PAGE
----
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Three Top Local Pro's Talk Junior Golf..By John Torsiello.

POSTED August 17, 2013
BY Timothy W. Gaffney
Twitter: @TimothyGaffney

John Torsiello of asked three leading proponents of junior golf in the County, Glenn Carlson, head professional at Torrington Country Club, Scott Mattiello, general manager and head professional at Green Woods Country Club in Winsted, and Bob Sparks, head professional at Harwinton’s Fairview Farm Golf Course, about their views on today’s state of junior golf. Here are their responses.

How do you feel about the future of junior golf?

Mattiello: Junior golf has exploded over the last few years, it's tremendous and promising to see so many kids interested in the game.

Sparks: I think the future is very promising with the programs being rolled out by the PGA. The new PGA Junior League is a great program and acts a developmental program to prepare the kids to play golf in a fun, non-intimidating team concept. The game is hard, and just as we have done for adults we need to make it fun and enjoyable without huge time and money constraints. We hosted a Connecticut PGA Junior Golf Tour event, which we do every year, and we had 153 kids play and still had 20 on the wait list!

Carlson: I have seen a tremendous drop in participation by juniors. Everything is scheduled for kids today and two parents working makes it difficult to get to the club when the younger kids want to come. We have added a bunch of new junior members to our roster but they have for the most part not taken advantage of the opportunity. 

What do you think we need do to encourage kids to take up the game?

Mattiello: As PGA Professionals we need to continually promote the FUN of the game. When one’s competitive spirit is awoken, there is no telling the potential. Golf is a game meant to be played not won. Junior memberships are a great and affordable way for parents to get their kids playing more golf. Plus it’s the safest environment for young adults to grow up in. The game teaches many life lessons that can be used in everyday situations. I’m am seeing more kids playing the game than before, however, the interest in general has really just begun. Our club has seen an increase and my junior programs have helped to increase participation.

 Sparks: Make it fun! Again the pressure of tournament golf and having to post a score, whether it’s to play in high school or to play in an event, can be overwhelming. We need to make it so the kids have attainable goals and see the future as a game they can play for their entire lives. Golf offers so much more than posting a score and being competitive. Of course this is also a great opportunity if it lends itself to that, but it teaches life skills, and can be very helpful in business as an adult.

Carlson: At TCC we are doing a good job working with the Northwest Hills Credit Union running the Charlie Ormsby clinics in which 1,000 kids have gone through a week long introduction to the sport of golf at no charge. This is a great start but we need to get more kids involved, I think a school program introducing kids may help. I know A.J. Ruwet at Litchfield Country Club and Bob Sparks at Fairview Farms, along with Scott Mattiello at Green Woods, are all doing good work with their junior programs in this area. But are we all doing enough? That's a tough question because growing the sport is a tough task but we are working towards that goal. Junior memberships are a great way to get their kids playing more golf. The kids are left in a safe environment, exposed to good people that represent all walks of life. There are professionals that build relationships and help kids along the way to building bonds that last a lifetime. I personally have some great friends that started by a meeting on the lesson tee years ago. I think a junior membership allows a child consistent place to learn and develop the skills needed to play golf and develop personal relationships that last a lifetime.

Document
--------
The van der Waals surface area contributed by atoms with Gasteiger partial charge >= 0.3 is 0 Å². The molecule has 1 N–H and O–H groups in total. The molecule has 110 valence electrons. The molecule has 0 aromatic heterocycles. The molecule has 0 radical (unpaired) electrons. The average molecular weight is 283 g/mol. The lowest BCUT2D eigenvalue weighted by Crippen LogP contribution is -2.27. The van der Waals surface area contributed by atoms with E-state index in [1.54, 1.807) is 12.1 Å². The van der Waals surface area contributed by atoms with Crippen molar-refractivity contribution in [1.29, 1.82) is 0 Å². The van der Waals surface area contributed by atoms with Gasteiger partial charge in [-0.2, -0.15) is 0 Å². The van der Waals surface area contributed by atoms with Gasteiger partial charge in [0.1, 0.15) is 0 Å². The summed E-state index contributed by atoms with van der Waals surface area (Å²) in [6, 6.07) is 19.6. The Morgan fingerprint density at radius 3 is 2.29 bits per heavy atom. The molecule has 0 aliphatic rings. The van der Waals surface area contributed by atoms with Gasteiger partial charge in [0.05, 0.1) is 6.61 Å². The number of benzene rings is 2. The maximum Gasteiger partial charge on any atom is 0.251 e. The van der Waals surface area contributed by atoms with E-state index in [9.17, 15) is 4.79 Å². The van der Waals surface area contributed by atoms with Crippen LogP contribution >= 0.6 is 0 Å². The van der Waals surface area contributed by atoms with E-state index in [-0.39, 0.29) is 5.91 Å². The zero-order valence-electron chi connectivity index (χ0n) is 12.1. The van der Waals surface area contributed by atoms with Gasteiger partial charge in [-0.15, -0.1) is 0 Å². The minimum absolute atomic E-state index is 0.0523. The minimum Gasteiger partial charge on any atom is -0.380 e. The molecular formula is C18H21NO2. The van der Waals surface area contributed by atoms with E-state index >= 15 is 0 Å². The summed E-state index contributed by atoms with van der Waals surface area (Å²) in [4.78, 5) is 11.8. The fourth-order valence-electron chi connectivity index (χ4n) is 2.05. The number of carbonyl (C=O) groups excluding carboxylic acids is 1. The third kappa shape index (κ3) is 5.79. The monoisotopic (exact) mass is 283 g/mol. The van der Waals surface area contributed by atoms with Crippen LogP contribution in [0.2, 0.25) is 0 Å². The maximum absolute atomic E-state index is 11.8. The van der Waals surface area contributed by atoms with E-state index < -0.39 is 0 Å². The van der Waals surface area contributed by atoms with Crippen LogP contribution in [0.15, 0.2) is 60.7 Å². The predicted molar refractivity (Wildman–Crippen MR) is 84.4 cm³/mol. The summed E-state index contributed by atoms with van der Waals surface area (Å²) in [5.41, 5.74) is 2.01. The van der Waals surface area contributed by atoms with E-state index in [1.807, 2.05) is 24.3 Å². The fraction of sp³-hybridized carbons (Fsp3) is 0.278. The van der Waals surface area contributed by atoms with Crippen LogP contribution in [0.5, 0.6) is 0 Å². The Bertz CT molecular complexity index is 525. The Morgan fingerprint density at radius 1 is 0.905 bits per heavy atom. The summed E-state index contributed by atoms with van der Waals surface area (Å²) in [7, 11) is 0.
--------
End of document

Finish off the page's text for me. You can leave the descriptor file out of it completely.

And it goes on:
How about girls? How can we get more of them playing?

Mattiello: Girls are not an issue, I'm seeing more young ladies take up the game than before. Once the girls get experience, they can play with anyone and the fear that might have existed prior subsides and self-confidence is born. With so many ladies college golf scholarships going unused each year, it’s surprising more parents haven't picked up on it. It comes down to the parents exposing their children to what’s out there.  

Carlson: We need to get more U.S. role models on the LPGA Tour for our young girls to look up to. I also think we need to create a more social atmosphere for young junior girls to be a part of. As youngsters, the boys like to play with the boys and the girls like playing with the girls, but as we get older that shifts and we all play together. We need to try and get boys and girls to blend a little more at younger ages to provide more playing opportunities.

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